> and the Quintet. I feel that someone should probe D's relationship with
> Carlos and Krishnamoorthy.
> One more quote, please: "So all the Mediterranean are contaminated by
> Hinduism. I have attempted in my books to use the yeast of religion without
> breathing the word because we have bypassed it".
> Regards
> Ravi
>
> On Thu, Oct 6, 2016 at 5:47 AM, <ilds-request at lists.uvic.ca> wrote:
>
>> Send ILDS mailing list submissions to
>>         ilds at lists.uvic.ca
>>
>> To subscribe or unsubscribe via the World Wide Web, visit
>>         https://lists.uvic.ca/mailman/listinfo/ilds
>> or, via email, send a message with subject or body 'help' to
>>         ilds-request at lists.uvic.ca
>>
>> You can reach the person managing the list at
>>         ilds-owner at lists.uvic.ca
>>
>> When replying, please edit your Subject line so it is more specific
>> than "Re: Contents of ILDS digest..."
>>
>>
>> Today's Topics:
>>
>>    1. Re: Kipling's Kim v. Forster's Passage (Richard Pine)
>>    2. Blog post on Durrell & Cyprus (James Gifford)
>>    3. Re: Kipling's Kim v. Forster's Passage (Bruce Redwine)
>>    4. Chang-Durrell (Richard Pine)
>>    5. Re: Jolan Chang (Kennedy Gammage)
>>    6. Fwd: CENTRE POMPIDOU - ART ET LIBERT? : RUPTURE, GUERRE ET
>>       SURR?ALISME EN ?GYPTE (1938 -1948) - 19 OCTOBRE 2016 - 16 JANVIER
>>       2017 (MarcPiel)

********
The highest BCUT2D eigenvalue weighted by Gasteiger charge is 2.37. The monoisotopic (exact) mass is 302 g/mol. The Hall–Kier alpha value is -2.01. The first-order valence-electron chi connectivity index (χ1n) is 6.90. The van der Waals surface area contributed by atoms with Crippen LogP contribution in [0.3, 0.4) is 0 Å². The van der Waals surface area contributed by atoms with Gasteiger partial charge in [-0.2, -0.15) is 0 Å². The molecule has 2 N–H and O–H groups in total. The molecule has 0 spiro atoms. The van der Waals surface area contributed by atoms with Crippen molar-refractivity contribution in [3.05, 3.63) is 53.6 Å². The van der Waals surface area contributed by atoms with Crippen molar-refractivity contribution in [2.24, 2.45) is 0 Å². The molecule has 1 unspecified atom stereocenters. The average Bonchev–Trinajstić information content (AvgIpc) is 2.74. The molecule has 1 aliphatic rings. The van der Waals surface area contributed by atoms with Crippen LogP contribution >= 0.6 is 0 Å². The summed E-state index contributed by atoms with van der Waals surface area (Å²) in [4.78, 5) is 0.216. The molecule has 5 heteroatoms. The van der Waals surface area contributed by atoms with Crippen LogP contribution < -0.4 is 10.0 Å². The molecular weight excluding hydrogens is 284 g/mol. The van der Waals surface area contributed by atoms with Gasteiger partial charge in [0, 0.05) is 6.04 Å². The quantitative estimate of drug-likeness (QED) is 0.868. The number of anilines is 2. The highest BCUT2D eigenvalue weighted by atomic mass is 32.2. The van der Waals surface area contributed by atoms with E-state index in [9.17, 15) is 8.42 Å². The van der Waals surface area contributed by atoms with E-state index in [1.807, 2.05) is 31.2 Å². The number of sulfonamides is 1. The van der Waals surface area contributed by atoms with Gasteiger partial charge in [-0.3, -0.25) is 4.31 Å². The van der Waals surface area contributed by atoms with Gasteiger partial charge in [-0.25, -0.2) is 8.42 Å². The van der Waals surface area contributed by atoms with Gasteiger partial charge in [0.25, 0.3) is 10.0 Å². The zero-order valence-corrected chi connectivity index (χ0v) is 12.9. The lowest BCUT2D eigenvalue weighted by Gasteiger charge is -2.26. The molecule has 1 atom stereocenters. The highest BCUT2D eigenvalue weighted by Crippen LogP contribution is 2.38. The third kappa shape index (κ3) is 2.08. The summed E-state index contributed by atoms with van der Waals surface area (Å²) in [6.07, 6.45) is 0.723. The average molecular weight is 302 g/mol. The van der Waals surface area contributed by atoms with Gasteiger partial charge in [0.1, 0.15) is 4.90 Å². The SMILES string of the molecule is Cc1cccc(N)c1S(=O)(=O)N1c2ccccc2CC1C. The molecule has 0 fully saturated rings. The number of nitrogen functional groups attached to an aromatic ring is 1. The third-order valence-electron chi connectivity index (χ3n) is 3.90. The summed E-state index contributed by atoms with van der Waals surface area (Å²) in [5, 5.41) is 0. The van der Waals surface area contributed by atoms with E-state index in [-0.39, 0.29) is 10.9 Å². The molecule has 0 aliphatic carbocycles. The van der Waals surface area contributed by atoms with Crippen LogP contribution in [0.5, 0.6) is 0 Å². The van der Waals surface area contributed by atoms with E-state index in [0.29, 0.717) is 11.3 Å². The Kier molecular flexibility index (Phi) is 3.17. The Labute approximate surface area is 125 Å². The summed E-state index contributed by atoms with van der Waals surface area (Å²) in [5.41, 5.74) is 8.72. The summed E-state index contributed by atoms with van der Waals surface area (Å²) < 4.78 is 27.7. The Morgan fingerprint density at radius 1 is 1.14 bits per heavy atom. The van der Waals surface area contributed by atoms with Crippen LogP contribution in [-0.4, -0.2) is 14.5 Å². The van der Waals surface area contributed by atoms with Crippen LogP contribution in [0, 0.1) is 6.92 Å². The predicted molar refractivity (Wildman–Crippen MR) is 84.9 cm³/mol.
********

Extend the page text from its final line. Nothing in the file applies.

>>
>>
>> ----------------------------------------------------------------------
>>
>> Message: 1
>> Date: Wed, 5 Oct 2016 22:05:48 +0300
>> From: Richard Pine <pinedurrellcorfu at gmail.com>
>> To: ilds at lists.uvic.ca
>> Subject: Re: [ilds] Kipling's Kim v. Forster's Passage
>> Message-ID:
>>         <CAEVum0KQT6FquB2gyJr22TM0xkdzrKy3sT3mWr+o0MZ=k1=y9A at mail.gm
>> ail.com>
>> Content-Type: text/plain; charset="utf-8"
>>
>> As Thomas Wolfe says, ?You can?t go home again.?
>> Also, think of "the boy who left home will have to meet the man who
>> returns"
>> But I continue to argue that Kipling meant more to LD than Forster ever
>> could, because Kipling's 'India' was felt, whereas Forster's 'India', like
>> his 'Alexandria', was intuited. To rely on the latter is perilously close
>> to prioritising theory over that which is theoritised - which is one of
>> the
>> great sins (alright, moral errors) of modern academe.
>> Yes, Elephant's Back bends the truth - have you forgotten that LD was a) a
>> poet and b) a storyteller? And what man can accurately recall childhood?
>> If
>> LD had written "Boom of the sunset gun / In the old fortress of Kurseong"
>> would you object, because there IS no fortress at Kurseong?
>> RP
>>
>> On Wed, Oct 5, 2016 at 9:34 PM, Bruce Redwine <bredwine1968 at earthlink.net
>> >
>> wrote:
>>
>> > I don?t disagree that India ?meant? a lot to Durrell.  But I think we
>> need
>> > to distinguish between the dreamy glow of childhood experiences (? la
>> > Wordsworth?s 1799 *Prelude*) and the deep reflections of a mature man (?
>> > la Wordsworth?s ?Intimations Ode?).  There?s a reason Durrell never
>> > returned to India (or reluctantly returned to Egypt)?I would guess that
>> he
>> > didn?t want to disturb or destroy some cherished memories, which, after
>> > all, is common to all us.  As Thomas Wolfe says, ?You can?t go home
>> again.?
>> >  E. M. Forster?s India, in my opinion, is closer to the India of mature
>> > Durrell, philosophic Durrell.  When Durrell talked about the India of
>> his
>> > childhood, as in his essay ?From the Elephant?s Back? (1982), his